Myasthenia Gravis (MG) with autoantibodies to Muscle specific Kinase (MuSK) is a distinct form of MG that occurs in five to eight percent of MG patients. Autoimmune myasthenia gravis is characterized by muscle weakness or inability to sustain muscle contraction, a condition first described in print in the 1600s. MG is estimated to affect between 15 and 179 per million inhabitants people worldwide, depending on location. The disease affects both women and men, and rarely children, totaling about 700,000. The most common cause of MG is autoantibodies to the complex of proteins in the muscle side of neuromuscular junction that form the acetylcholine receptor (AChR). AchR antibodies are found in about 85% of patients with myasthenic symptoms. These AChR antibodies tend to be of the IgG1 or 3 subtype and inhibit transmission of signals from the nerves to the muscles by reduction of acetylcholine receptors complexes and changes to the structure of the neuromuscular junction.

MuSK autoantibodies are found in about 40% of the AchR-negative myasthenic patients. Similarly to AChR antibodies, MuSK autoantibodies cause muscle weakness, although the typical initial complaint for MuSK autoantibodies is bulbar weakness. MuSK autoantibodies are understood to inhibit the aggregation of neuromuscular transmission complexes as MuSK, AChR and other proteins are required to orient together to form receptor complexes. However the disease associated with MuSK differs in other ways. The antibodies tend to be IgG subclass 4 antibodies, and these do not activate complement. IgG4 dimers are less stable, and dissociation causes circulating monometers as well as heterodimers. MuSK patients do not commonly have thymic disease. MuSK antibodies have an association with HLA-DQ5. MuSK antibody positive patients tend to have eye, bulbar, neck, and respiratory disturbances, which can lead to MG crises.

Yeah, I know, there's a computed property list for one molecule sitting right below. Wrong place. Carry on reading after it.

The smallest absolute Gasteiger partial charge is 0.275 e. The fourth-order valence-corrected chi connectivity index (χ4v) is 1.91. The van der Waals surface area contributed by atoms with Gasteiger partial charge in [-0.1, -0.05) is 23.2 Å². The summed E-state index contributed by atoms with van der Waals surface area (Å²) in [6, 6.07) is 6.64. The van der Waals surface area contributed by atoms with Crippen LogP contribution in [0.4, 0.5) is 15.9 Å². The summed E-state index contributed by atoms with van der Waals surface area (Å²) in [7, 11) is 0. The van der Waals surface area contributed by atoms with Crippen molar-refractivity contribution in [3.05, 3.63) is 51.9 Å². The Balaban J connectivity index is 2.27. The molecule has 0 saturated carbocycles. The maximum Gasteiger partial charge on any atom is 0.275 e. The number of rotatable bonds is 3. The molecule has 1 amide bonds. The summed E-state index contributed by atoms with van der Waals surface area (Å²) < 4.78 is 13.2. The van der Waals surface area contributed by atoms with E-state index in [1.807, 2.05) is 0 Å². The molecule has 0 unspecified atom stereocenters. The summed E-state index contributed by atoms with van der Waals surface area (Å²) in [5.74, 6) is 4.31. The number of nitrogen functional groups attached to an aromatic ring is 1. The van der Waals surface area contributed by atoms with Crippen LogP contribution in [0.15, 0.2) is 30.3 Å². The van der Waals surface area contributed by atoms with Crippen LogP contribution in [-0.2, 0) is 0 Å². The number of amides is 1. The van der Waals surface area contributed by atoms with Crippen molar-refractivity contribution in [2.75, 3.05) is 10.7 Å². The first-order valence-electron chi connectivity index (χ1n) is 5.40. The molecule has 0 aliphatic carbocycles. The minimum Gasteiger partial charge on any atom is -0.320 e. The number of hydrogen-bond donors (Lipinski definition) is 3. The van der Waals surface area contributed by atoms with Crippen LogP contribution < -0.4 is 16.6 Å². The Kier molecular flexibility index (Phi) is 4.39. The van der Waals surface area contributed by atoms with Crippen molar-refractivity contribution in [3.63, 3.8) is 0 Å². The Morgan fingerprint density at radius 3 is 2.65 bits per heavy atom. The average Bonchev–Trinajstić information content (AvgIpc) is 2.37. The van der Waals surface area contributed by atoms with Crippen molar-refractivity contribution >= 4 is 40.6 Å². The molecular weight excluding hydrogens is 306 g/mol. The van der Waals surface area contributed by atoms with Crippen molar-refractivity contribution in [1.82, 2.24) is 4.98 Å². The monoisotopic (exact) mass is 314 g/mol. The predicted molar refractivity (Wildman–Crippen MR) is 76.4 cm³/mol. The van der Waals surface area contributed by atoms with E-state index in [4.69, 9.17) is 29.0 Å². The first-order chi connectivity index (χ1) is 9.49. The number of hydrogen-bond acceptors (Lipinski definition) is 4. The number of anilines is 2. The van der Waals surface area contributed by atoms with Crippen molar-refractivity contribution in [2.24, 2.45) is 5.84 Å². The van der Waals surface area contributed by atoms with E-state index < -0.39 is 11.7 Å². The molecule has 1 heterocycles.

Laboratory Method

Antibodies specific for MuSK are measured in serum by radiommunoprecipitation (RIPA) or ELISA. This classic assay has been used in the many clinical studies of MuSK antibodies in patients. The assay developed LabCorp was shown to be specific and sensitive, and compares well to other RIPA. The assay is quantitative; binding of labeled MuSK in patient samples is compared to binding of standard antibody. This allows more precise reporting of the antibody activity in the patient sample. Patient sample antibody relative levels have been shown to relate to improvements in disease, although not to overall severity of disease. Thus precision may be an important element in assessing patient status with serial samples.